payee = et.Element('payee')

We can then define an element name that is a child element of payee:

name = et.SubElement(payee, 'name')

We also need to assign an element value to the name element:

name.text = 'John Smith'

It’s not required for this example, but if you would have to add an attribute, say, type, with value fullName to the name element, you could do so like this:

name.set('type', 'fullName')

Creating the entire XML request body for our API call is a matter of repeating the above statements in the right order, with the right values:

def create_xml_body_using_elementtree():
    payee = et.Element('payee')
    name = et.SubElement(payee, 'name')
    name.text = 'John Smith'
    address = et.SubElement(payee, 'address')
    street = et.SubElement(address, 'street')
    street.text = 'My street'
    city = et.SubElement(address, 'city')
    city.text = 'My city'
    state = et.SubElement(address, 'state')
    state.text = 'My state'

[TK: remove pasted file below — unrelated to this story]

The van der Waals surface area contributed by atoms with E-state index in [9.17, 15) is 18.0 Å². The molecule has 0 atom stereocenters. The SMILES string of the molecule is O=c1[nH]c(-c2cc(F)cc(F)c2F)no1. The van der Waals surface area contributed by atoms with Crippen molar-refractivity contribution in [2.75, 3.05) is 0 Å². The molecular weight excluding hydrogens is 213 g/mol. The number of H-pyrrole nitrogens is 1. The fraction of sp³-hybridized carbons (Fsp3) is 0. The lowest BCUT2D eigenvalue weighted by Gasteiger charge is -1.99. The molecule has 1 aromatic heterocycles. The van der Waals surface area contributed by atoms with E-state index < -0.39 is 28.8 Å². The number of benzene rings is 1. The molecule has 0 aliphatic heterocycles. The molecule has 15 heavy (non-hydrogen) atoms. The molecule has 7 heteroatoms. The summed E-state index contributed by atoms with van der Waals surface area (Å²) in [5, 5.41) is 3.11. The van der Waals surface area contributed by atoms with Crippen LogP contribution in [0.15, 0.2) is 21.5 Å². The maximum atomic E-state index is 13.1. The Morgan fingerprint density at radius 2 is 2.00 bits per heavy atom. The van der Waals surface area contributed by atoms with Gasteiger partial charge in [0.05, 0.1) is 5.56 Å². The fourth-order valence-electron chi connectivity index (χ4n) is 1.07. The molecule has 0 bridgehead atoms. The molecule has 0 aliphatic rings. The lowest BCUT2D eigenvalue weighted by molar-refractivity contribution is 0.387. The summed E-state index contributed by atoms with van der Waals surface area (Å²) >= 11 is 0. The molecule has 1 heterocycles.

zip_code = et.SubElement(address, 'zipCode')
    zip_code.text = '90210'
    phone_number = et.SubElement(payee, 'phoneNumber')
    phone_number.text = '0123456789'
    account_number = et.SubElement(payee, 'accountNumber')
    account_number.text = '12345'
    return et.tostring(payee)

Note that we need to convert the element tree into a string before we can use it with the requests library. We can do this using the tostring() method.

While the approach using ElementTree might look a little more cumbersome than simply specifying our XML as a string, it gives us the option of creating more complex and flexible XML documents by creating loops to repeat XML blocks, working with data sources that are transformed into XML, and so on. I myself don’t really prefer one approach over the other, but I think it’s good to be aware of both and choose the one that best fits your requirements.